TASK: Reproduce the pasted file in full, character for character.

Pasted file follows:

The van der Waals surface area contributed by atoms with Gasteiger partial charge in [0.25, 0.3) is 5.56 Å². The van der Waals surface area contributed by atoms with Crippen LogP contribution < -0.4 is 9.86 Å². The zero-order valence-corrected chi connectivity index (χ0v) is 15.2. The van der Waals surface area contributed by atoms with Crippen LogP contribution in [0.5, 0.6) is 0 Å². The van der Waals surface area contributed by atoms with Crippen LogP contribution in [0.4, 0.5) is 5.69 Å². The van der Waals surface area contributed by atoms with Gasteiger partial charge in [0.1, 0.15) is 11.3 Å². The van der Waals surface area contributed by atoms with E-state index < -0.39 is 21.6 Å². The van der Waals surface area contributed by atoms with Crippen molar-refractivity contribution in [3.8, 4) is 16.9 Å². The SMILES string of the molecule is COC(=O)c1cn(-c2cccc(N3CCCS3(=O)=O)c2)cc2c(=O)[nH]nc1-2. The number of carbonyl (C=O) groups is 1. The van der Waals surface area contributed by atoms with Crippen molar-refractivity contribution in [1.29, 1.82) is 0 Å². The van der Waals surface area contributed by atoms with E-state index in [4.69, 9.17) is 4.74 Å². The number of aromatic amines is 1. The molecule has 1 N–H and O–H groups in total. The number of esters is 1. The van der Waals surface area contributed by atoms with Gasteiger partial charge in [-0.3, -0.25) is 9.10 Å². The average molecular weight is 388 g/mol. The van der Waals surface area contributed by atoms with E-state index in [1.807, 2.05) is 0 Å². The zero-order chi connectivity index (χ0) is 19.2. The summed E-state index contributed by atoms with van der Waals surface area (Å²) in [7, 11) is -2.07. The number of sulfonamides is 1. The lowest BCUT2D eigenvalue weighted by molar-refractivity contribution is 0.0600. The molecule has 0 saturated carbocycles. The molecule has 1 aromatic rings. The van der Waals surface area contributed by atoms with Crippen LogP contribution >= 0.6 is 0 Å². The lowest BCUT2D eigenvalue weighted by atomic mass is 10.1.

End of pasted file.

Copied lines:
The van der Waals surface area contributed by atoms with Gasteiger partial charge in [0.25, 0.3) is 5.56 Å². The van der Waals surface area contributed by atoms with Crippen LogP contribution < -0.4 is 9.86 Å². The zero-order valence-corrected chi connectivity index (χ0v) is 15.2. The van der Waals surface area contributed by atoms with Crippen LogP contribution in [0.5, 0.6) is 0 Å². The van der Waals surface area contributed by atoms with Crippen LogP contribution in [0.4, 0.5) is 5.69 Å². The van der Waals surface area contributed by atoms with Gasteiger partial charge in [0.1, 0.15) is 11.3 Å². The van der Waals surface area contributed by atoms with E-state index < -0.39 is 21.6 Å². The van der Waals surface area contributed by atoms with Crippen molar-refractivity contribution in [3.8, 4) is 16.9 Å². The SMILES string of the molecule is COC(=O)c1cn(-c2cccc(N3CCCS3(=O)=O)c2)cc2c(=O)[nH]nc1-2. The number of carbonyl (C=O) groups is 1. The van der Waals surface area contributed by atoms with Crippen molar-refractivity contribution in [1.29, 1.82) is 0 Å². The van der Waals surface area contributed by atoms with E-state index in [4.69, 9.17) is 4.74 Å². The number of aromatic amines is 1. The molecule has 1 N–H and O–H groups in total. The number of esters is 1. The van der Waals surface area contributed by atoms with Gasteiger partial charge in [-0.3, -0.25) is 9.10 Å². The average molecular weight is 388 g/mol. The van der Waals surface area contributed by atoms with E-state index in [1.807, 2.05) is 0 Å². The zero-order chi connectivity index (χ0) is 19.2. The summed E-state index contributed by atoms with van der Waals surface area (Å²) in [7, 11) is -2.07. The number of sulfonamides is 1. The lowest BCUT2D eigenvalue weighted by molar-refractivity contribution is 0.0600. The molecule has 0 saturated carbocycles. The molecule has 1 aromatic rings. The van der Waals surface area contributed by atoms with Crippen LogP contribution >= 0.6 is 0 Å². The lowest BCUT2D eigenvalue weighted by atomic mass is 10.1.